Monitoring Bridge Wear and Tear—With Radar

Monitoring Bridge Wear and Tear—With Radar

Monitoring Bridge Wear and Tear—With Radar

According to the American Society of Civil Engineers (ASCE), the number of bridges in the United States totals 614,387. In the state of Maryland alone, thousands of bridges need to be surveyed at regular intervals to ensure their continued safety.

The time, effort, and expertise required can be daunting—not to mention the cost. To help improve and streamline the process, civil and environmental engineering professor DimitrIos Goulias has been developing fast, accurate, and cost-effective non-destructive (NDT) condition assessment methods, making use of Ground Penetrating Radar (GPR) and machine learning.

“We send an electromagnetic wave through a structure and examine the reflection that comes back,” Goulias said. “If there has been a change in the time it takes for the wave to go there and back, then degradation may have occurred. Other parameters, such as amplitude and signal polarity, can also indicate problems such cracks or delamination.” Similar methods can also be used to assess the conditions of sound barriers, concrete pavement, and other elements of roadway infrastructure.

While there has long been interest in GPR as a tool for monitoring infrastructure, its potential has been constrained—until now—by the complexity of the data.

Simply put, waves have differing properties at various frequency levels, and this can affect the kind of information that GPR can obtain. As Goulias explains, “low frequency waves can penetrate deeply into a structure, but the resolution is limited. Higher frequency waves provide greater accuracy, but they don’t penetrate as far.”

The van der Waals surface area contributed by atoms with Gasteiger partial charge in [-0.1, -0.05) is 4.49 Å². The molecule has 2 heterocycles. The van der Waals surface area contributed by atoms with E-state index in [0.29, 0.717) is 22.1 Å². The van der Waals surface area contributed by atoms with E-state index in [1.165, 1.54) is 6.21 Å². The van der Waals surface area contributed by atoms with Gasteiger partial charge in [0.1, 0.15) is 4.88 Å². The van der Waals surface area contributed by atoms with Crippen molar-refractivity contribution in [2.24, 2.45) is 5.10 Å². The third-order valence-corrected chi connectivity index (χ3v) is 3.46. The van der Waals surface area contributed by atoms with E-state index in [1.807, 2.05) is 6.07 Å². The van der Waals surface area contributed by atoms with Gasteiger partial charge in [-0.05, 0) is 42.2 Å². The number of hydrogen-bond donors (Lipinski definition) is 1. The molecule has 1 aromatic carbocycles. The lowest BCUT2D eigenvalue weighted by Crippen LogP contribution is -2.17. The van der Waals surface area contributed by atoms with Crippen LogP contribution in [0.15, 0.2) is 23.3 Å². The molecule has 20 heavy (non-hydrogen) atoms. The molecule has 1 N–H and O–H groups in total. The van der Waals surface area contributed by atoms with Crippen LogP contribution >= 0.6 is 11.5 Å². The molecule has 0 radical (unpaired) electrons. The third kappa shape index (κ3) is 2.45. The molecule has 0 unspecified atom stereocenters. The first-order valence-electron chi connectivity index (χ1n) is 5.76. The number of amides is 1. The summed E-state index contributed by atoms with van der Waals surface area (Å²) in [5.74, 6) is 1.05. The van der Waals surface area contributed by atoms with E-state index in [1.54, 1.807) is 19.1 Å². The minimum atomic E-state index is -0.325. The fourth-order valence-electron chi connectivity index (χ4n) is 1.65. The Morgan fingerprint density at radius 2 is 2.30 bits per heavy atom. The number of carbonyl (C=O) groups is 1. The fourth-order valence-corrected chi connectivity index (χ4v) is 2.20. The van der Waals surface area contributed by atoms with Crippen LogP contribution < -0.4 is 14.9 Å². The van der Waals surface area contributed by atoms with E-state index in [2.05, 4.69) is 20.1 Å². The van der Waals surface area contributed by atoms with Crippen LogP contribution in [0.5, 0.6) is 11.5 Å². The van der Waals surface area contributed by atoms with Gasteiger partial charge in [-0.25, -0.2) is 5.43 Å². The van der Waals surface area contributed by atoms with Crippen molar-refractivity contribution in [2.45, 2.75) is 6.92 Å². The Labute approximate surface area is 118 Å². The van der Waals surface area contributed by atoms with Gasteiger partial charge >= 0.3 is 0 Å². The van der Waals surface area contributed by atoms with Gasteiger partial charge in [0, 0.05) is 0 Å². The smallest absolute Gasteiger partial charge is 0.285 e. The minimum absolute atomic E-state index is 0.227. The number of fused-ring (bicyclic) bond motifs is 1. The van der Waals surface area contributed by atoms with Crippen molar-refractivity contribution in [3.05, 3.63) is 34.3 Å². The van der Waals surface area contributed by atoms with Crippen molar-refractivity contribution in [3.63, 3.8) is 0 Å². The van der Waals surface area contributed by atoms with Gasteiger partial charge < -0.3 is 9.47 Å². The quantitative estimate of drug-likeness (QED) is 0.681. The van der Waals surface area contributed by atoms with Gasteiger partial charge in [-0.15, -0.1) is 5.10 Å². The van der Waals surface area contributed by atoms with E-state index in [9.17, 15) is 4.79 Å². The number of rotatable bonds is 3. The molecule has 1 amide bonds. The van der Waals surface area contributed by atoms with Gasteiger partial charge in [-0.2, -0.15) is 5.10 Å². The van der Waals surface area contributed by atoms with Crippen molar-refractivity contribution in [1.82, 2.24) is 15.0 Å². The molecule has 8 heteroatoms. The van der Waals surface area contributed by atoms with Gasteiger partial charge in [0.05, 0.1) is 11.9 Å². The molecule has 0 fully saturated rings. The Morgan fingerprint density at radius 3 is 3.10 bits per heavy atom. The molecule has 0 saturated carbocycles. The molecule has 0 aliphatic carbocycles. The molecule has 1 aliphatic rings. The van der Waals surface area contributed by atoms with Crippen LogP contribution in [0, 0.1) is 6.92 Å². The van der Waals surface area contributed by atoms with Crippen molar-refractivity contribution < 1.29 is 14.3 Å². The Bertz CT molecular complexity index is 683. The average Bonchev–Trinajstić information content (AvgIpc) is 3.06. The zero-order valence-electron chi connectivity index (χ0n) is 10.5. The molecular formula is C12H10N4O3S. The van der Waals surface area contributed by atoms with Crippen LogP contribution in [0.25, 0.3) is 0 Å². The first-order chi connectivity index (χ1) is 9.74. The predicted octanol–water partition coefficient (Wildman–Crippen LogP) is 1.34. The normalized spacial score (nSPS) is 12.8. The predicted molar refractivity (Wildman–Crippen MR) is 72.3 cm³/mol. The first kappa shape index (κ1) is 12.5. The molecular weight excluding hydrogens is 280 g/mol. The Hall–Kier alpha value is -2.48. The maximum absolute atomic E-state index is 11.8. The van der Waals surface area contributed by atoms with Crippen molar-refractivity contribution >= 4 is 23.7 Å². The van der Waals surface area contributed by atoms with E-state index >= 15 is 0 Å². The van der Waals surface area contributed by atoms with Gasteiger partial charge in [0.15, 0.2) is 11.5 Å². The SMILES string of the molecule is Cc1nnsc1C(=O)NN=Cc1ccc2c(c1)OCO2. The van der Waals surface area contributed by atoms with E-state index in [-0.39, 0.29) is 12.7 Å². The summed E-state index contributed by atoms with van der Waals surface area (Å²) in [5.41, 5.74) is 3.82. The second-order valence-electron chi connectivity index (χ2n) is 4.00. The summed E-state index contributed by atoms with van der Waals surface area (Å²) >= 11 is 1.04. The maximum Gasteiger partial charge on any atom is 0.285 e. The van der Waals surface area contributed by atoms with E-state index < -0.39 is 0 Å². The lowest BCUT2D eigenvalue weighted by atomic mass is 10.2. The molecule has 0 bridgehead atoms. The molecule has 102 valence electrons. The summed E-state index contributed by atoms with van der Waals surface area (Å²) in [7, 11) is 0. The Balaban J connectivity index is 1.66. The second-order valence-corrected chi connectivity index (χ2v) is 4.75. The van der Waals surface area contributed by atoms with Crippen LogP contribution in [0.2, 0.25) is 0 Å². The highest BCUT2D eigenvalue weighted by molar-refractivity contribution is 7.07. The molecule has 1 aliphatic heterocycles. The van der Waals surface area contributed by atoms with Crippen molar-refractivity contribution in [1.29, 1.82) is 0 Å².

One solution is to use a step frequency approach, beaming radar at the structure in a continuous gradient from 300 MHz to 2 GHz. The math involved in analyzing the results is formidable—but becomes far less so with the help of computers. A key part of Goulias’s current research is focused on developing the needed analytical and predictive algorithms using fuzzy sets, neural networks, and machine learning.

Goulias has co-authored multiple papers on the GPR-based approach, including a technical paper for ASCE, published in December 2019, and a subsequent study that tested the method in Catania, Italy. The tests showed that “GPR can provide accurate assessment of the asphalt overlay thickness, concrete cover depth and deck thickness, and location of the rebar reinforcement.”

Closer to home, the Maryland State Highway Administration has already used GPR to assess the conditions of about 1,000 bridges and plans to expand the analysis to the remaining 2,000 bridges in the state. Several other state DOTs are also considering the approach, Goulias said.

September 22, 2020


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